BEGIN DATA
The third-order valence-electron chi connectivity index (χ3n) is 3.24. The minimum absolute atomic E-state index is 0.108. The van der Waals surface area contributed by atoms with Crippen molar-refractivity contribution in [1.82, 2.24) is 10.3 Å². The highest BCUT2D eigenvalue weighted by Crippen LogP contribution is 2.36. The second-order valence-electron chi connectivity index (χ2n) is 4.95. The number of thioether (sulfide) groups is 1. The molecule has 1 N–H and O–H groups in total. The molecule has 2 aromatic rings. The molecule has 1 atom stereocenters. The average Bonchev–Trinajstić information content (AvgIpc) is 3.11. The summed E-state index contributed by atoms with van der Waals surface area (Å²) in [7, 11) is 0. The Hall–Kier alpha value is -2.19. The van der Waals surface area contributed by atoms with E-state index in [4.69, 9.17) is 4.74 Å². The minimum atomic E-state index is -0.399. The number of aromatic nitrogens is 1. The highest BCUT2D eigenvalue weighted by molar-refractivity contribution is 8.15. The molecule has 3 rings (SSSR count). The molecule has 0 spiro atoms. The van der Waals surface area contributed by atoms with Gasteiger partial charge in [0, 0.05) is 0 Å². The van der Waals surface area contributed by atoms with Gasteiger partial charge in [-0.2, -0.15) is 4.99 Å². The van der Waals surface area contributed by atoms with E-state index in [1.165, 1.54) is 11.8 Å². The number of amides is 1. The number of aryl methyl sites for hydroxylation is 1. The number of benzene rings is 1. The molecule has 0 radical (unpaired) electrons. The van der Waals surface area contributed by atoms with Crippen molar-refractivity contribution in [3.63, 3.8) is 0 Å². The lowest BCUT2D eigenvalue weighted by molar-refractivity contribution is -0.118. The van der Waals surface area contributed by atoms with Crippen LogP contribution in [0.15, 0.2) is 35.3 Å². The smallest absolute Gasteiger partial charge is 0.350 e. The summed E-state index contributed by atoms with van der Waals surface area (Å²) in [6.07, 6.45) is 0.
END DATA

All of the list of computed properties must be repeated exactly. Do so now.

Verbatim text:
The third-order valence-electron chi connectivity index (χ3n) is 3.24. The minimum absolute atomic E-state index is 0.108. The van der Waals surface area contributed by atoms with Crippen molar-refractivity contribution in [1.82, 2.24) is 10.3 Å². The highest BCUT2D eigenvalue weighted by Crippen LogP contribution is 2.36. The second-order valence-electron chi connectivity index (χ2n) is 4.95. The number of thioether (sulfide) groups is 1. The molecule has 1 N–H and O–H groups in total. The molecule has 2 aromatic rings. The molecule has 1 atom stereocenters. The average Bonchev–Trinajstić information content (AvgIpc) is 3.11. The summed E-state index contributed by atoms with van der Waals surface area (Å²) in [7, 11) is 0. The Hall–Kier alpha value is -2.19. The van der Waals surface area contributed by atoms with E-state index in [4.69, 9.17) is 4.74 Å². The minimum atomic E-state index is -0.399. The number of aromatic nitrogens is 1. The highest BCUT2D eigenvalue weighted by molar-refractivity contribution is 8.15. The molecule has 3 rings (SSSR count). The molecule has 0 spiro atoms. The van der Waals surface area contributed by atoms with Gasteiger partial charge in [0, 0.05) is 0 Å². The van der Waals surface area contributed by atoms with Gasteiger partial charge in [-0.2, -0.15) is 4.99 Å². The van der Waals surface area contributed by atoms with E-state index in [1.165, 1.54) is 11.8 Å². The number of amides is 1. The number of aryl methyl sites for hydroxylation is 1. The number of benzene rings is 1. The molecule has 0 radical (unpaired) electrons. The van der Waals surface area contributed by atoms with Crippen molar-refractivity contribution in [3.63, 3.8) is 0 Å². The lowest BCUT2D eigenvalue weighted by molar-refractivity contribution is -0.118. The van der Waals surface area contributed by atoms with Crippen LogP contribution in [0.15, 0.2) is 35.3 Å². The smallest absolute Gasteiger partial charge is 0.350 e. The summed E-state index contributed by atoms with van der Waals surface area (Å²) in [6.07, 6.45) is 0.